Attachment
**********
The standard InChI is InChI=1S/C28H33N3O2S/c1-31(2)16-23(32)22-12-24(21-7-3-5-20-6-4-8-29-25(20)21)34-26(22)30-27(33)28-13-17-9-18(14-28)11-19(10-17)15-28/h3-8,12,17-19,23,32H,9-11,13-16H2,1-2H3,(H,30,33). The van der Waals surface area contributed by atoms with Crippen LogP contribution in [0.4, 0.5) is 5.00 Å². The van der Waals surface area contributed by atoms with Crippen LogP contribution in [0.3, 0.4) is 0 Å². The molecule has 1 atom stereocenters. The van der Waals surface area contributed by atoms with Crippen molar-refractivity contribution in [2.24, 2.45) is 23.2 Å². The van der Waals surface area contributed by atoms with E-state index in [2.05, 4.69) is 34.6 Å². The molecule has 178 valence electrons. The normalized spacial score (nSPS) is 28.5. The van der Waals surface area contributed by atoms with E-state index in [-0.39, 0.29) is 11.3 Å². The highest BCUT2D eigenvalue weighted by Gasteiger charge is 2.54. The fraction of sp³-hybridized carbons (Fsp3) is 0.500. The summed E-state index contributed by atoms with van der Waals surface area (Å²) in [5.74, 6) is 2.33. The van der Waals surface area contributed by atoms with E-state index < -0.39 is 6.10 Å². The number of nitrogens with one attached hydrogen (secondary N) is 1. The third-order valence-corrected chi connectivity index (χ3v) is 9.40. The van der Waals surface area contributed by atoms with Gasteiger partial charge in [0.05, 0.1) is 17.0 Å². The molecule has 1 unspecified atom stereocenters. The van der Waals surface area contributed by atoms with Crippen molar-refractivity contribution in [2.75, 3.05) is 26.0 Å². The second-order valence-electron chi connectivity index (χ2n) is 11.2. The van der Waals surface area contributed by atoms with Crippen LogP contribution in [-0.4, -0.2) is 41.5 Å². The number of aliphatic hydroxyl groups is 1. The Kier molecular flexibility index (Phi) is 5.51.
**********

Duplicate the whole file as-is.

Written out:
The standard InChI is InChI=1S/C28H33N3O2S/c1-31(2)16-23(32)22-12-24(21-7-3-5-20-6-4-8-29-25(20)21)34-26(22)30-27(33)28-13-17-9-18(14-28)11-19(10-17)15-28/h3-8,12,17-19,23,32H,9-11,13-16H2,1-2H3,(H,30,33). The van der Waals surface area contributed by atoms with Crippen LogP contribution in [0.4, 0.5) is 5.00 Å². The van der Waals surface area contributed by atoms with Crippen LogP contribution in [0.3, 0.4) is 0 Å². The molecule has 1 atom stereocenters. The van der Waals surface area contributed by atoms with Crippen molar-refractivity contribution in [2.24, 2.45) is 23.2 Å². The van der Waals surface area contributed by atoms with E-state index in [2.05, 4.69) is 34.6 Å². The molecule has 178 valence electrons. The normalized spacial score (nSPS) is 28.5. The van der Waals surface area contributed by atoms with E-state index in [-0.39, 0.29) is 11.3 Å². The highest BCUT2D eigenvalue weighted by Gasteiger charge is 2.54. The fraction of sp³-hybridized carbons (Fsp3) is 0.500. The summed E-state index contributed by atoms with van der Waals surface area (Å²) in [5.74, 6) is 2.33. The van der Waals surface area contributed by atoms with E-state index < -0.39 is 6.10 Å². The number of nitrogens with one attached hydrogen (secondary N) is 1. The third-order valence-corrected chi connectivity index (χ3v) is 9.40. The van der Waals surface area contributed by atoms with Gasteiger partial charge in [0.05, 0.1) is 17.0 Å². The molecule has 1 unspecified atom stereocenters. The van der Waals surface area contributed by atoms with Crippen molar-refractivity contribution in [2.75, 3.05) is 26.0 Å². The second-order valence-electron chi connectivity index (χ2n) is 11.2. The van der Waals surface area contributed by atoms with Crippen LogP contribution in [-0.4, -0.2) is 41.5 Å². The number of aliphatic hydroxyl groups is 1. The Kier molecular flexibility index (Phi) is 5.51.